Earlier this week, Barack Obama again rejected Mitt Romney’s 2012 campaign claim that Russia is America’s biggest “geopolitical foe.” In fact, Obama said, Russia is a regional power acting out of “weakness,” adding that he worries more about a mushroom cloud over New York City than he does about Vladimir Putin.
Stephen Harper called for a “complete reversal” of President Vladimir Putin’s annexation of Crimea and suggested Russia should be booted out of the Group of Eight nations when he visited Ukraine.
When President Obama and European allies meet next week, they can begin forming a meaningful response to Vladimir Putin’s adventurism. This new strategy should note that Putin’s view of the world is rooted in dangerous fictions. Churchill said Russia was a riddle wrapped in a mystery inside an enigma. Under Putin, Russia’s rhetoric can be described as a fantasy inside a delusion wrapped in a tissue of lies.
Among the US sanctions on Russia this week, one new restriction targets a specific bank, Rossiya. Washington officials described it as a personal bank for senior Russian officials. Well, today, President Vladimir Putin seemed to laugh off the new restriction. He said he personally doesn't have an account at Rossiya, but vowed to transfer his money there by Monday.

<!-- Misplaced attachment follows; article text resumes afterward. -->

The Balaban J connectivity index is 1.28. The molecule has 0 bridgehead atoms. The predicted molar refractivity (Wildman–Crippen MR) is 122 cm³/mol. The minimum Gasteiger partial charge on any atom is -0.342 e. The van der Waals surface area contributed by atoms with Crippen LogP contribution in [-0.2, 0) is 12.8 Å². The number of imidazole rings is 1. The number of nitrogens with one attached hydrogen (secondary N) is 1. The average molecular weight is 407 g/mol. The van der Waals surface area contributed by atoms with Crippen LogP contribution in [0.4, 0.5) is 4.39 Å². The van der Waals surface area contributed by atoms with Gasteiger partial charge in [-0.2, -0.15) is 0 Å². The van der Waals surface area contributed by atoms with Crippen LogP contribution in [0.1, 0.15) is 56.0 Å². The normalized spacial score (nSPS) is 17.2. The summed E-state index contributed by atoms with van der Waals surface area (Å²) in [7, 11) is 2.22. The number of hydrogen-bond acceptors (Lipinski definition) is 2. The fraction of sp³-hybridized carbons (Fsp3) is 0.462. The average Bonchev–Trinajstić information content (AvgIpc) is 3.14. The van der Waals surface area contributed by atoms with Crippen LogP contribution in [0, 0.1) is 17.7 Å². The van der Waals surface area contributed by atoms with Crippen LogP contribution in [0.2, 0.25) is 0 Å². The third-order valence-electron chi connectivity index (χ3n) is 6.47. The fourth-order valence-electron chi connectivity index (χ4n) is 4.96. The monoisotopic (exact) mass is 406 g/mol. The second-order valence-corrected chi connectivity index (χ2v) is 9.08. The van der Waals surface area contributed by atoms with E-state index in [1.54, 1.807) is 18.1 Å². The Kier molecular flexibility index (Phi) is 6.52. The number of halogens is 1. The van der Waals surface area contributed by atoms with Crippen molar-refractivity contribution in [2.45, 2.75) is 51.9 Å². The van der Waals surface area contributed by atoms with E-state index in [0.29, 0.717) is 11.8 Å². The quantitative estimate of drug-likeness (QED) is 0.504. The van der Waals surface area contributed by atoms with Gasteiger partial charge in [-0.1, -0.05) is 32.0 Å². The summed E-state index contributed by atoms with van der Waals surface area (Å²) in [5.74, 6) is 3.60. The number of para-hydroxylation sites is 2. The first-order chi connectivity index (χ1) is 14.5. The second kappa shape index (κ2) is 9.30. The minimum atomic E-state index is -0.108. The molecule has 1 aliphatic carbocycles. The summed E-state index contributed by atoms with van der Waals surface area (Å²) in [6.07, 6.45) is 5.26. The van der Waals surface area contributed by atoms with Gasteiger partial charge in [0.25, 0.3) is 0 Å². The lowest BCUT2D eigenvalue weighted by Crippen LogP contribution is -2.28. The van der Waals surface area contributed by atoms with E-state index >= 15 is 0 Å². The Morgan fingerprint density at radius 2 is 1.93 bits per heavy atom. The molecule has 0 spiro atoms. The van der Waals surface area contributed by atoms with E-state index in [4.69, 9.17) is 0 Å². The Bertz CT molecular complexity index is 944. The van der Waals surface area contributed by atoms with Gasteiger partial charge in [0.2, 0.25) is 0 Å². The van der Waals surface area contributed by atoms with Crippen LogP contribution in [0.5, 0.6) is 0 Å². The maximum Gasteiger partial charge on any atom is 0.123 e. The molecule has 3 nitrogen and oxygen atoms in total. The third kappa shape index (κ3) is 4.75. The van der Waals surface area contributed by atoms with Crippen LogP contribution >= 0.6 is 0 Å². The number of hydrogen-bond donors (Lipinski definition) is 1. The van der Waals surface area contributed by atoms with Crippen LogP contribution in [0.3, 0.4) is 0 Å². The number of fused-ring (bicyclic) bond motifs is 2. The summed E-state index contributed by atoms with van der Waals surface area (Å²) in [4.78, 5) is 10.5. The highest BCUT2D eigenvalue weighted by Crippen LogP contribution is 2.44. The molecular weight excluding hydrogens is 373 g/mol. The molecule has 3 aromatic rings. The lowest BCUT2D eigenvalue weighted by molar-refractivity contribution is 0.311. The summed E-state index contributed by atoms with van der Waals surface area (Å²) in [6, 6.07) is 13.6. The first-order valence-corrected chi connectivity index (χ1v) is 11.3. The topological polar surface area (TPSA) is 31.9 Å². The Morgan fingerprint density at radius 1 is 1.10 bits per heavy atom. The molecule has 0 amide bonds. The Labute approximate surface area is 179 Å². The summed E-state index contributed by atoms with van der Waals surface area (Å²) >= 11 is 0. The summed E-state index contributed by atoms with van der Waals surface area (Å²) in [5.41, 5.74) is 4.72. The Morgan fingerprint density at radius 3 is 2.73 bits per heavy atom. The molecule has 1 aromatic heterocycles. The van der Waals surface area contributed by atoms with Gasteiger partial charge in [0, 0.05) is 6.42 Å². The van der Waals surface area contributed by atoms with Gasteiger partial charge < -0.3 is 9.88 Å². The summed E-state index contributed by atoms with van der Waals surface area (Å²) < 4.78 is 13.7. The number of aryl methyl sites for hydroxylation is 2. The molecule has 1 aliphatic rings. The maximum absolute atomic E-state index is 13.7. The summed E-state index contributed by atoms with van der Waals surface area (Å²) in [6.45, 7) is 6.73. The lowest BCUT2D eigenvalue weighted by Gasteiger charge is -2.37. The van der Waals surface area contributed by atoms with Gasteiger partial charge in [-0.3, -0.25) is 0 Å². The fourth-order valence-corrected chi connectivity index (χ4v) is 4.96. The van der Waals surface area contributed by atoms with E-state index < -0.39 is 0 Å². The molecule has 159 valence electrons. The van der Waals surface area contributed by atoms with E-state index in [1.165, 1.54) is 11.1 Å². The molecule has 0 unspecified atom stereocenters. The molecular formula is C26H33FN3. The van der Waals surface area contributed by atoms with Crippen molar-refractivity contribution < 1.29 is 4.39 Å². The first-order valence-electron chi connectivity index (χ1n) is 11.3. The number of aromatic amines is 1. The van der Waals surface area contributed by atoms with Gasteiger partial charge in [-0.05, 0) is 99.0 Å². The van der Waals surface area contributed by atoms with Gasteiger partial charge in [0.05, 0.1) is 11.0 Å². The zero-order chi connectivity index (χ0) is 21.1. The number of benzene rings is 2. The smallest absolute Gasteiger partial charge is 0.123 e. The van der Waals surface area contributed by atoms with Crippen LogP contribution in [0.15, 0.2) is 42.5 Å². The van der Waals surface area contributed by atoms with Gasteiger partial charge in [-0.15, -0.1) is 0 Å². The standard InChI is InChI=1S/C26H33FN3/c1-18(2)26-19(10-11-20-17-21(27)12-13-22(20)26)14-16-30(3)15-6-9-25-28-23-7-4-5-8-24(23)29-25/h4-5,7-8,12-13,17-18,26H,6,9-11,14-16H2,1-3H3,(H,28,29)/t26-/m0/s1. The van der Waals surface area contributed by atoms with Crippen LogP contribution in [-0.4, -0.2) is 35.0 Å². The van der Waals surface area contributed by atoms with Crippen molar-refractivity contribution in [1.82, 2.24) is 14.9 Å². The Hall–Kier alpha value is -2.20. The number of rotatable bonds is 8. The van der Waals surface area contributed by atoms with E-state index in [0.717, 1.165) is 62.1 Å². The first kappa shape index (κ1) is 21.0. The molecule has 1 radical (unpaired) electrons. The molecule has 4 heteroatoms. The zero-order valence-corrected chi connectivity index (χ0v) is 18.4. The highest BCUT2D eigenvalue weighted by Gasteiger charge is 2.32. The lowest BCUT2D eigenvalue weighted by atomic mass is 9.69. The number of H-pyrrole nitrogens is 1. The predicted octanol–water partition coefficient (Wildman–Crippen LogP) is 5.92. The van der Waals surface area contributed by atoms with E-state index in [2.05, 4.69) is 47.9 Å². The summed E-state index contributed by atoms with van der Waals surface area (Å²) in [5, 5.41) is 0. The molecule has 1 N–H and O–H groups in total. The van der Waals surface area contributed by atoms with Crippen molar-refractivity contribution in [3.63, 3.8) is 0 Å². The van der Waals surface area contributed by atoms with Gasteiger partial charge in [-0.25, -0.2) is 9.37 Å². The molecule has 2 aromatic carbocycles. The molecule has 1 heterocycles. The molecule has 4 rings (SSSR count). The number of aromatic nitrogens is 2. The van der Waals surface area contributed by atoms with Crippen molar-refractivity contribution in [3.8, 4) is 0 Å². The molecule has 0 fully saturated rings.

Scepticism is growing online after Russian President Vladimir Putin inked a treaty to make Ukraine's Crimea region part of Russia. "In our hearts we know Crimea has always been an inalienable part of Russia," Putin said in a speech to parliament Tuesday.
The outcome of the crisis in Ukraine depends to an unusual extent on the intentions of one man: Russian President Vladimir Putin. In the last few weeks, since the collapse of Viktor Yanukovych’s Russia-friendly regime and Moscow’s precipitous invasion of Crimea, analysts have been obsessed with trying to get inside the Russian leader’s mind.
Forget comparisons with 1914, or to Munich in 1938. Forget the war that tore Yugoslavia apart in the 1990s and remember, instead, Schleswig-Holstein. A century and a half ago, it was the Crimea of its day, a piece of disputed territory that caused international turmoil and confusion.
Vladimir Putin appears well on his way to reclaiming the Crimea for Russia, restoring the peninsula to a status forfeited by Nikita Khrushchev’s Soviet Union in 1954. But this territorial achievement may provide only temporary distraction for Russia’s 140 million people who have seen their quality of life deteriorate dramatically since Putin took power in 1999.